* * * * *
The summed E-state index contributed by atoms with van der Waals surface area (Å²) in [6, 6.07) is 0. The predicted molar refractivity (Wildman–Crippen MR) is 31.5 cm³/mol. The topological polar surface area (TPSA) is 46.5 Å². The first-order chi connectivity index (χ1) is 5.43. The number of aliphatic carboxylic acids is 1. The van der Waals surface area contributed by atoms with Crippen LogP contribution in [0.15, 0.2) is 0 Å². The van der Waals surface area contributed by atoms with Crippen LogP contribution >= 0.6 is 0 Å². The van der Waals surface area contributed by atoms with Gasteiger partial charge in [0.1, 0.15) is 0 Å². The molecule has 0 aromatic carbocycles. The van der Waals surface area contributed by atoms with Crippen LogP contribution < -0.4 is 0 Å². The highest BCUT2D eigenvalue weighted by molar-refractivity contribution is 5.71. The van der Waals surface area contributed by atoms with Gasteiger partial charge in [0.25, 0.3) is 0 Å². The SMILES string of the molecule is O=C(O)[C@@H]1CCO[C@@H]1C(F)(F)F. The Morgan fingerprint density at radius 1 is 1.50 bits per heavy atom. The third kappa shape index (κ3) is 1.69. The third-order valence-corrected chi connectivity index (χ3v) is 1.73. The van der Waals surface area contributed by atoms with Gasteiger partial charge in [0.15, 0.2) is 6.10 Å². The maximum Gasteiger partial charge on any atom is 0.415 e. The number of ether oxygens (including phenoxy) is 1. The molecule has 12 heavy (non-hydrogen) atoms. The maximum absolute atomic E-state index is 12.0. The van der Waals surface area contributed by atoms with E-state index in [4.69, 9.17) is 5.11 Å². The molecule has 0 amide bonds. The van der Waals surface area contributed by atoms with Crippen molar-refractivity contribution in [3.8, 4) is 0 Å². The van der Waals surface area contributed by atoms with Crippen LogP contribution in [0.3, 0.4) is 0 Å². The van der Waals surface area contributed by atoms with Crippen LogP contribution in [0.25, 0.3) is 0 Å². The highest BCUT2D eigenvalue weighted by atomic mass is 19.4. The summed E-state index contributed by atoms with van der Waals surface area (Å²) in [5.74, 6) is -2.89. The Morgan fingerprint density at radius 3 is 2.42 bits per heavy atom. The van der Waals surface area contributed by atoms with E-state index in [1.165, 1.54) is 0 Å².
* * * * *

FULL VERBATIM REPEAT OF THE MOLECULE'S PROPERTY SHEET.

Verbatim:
The summed E-state index contributed by atoms with van der Waals surface area (Å²) in [6, 6.07) is 0. The predicted molar refractivity (Wildman–Crippen MR) is 31.5 cm³/mol. The topological polar surface area (TPSA) is 46.5 Å². The first-order chi connectivity index (χ1) is 5.43. The number of aliphatic carboxylic acids is 1. The van der Waals surface area contributed by atoms with Crippen LogP contribution in [0.15, 0.2) is 0 Å². The van der Waals surface area contributed by atoms with Crippen LogP contribution >= 0.6 is 0 Å². The van der Waals surface area contributed by atoms with Gasteiger partial charge in [0.1, 0.15) is 0 Å². The molecule has 0 aromatic carbocycles. The van der Waals surface area contributed by atoms with Crippen LogP contribution < -0.4 is 0 Å². The highest BCUT2D eigenvalue weighted by molar-refractivity contribution is 5.71. The van der Waals surface area contributed by atoms with Gasteiger partial charge in [0.25, 0.3) is 0 Å². The SMILES string of the molecule is O=C(O)[C@@H]1CCO[C@@H]1C(F)(F)F. The Morgan fingerprint density at radius 1 is 1.50 bits per heavy atom. The third kappa shape index (κ3) is 1.69. The third-order valence-corrected chi connectivity index (χ3v) is 1.73. The van der Waals surface area contributed by atoms with Gasteiger partial charge in [0.15, 0.2) is 6.10 Å². The maximum Gasteiger partial charge on any atom is 0.415 e. The number of ether oxygens (including phenoxy) is 1. The molecule has 12 heavy (non-hydrogen) atoms. The maximum absolute atomic E-state index is 12.0. The van der Waals surface area contributed by atoms with E-state index in [4.69, 9.17) is 5.11 Å². The molecule has 0 amide bonds. The van der Waals surface area contributed by atoms with Crippen molar-refractivity contribution in [3.8, 4) is 0 Å². The van der Waals surface area contributed by atoms with Crippen LogP contribution in [0.3, 0.4) is 0 Å². The van der Waals surface area contributed by atoms with Crippen LogP contribution in [0.25, 0.3) is 0 Å². The highest BCUT2D eigenvalue weighted by atomic mass is 19.4. The summed E-state index contributed by atoms with van der Waals surface area (Å²) in [5.74, 6) is -2.89. The Morgan fingerprint density at radius 3 is 2.42 bits per heavy atom. The van der Waals surface area contributed by atoms with E-state index in [1.165, 1.54) is 0 Å².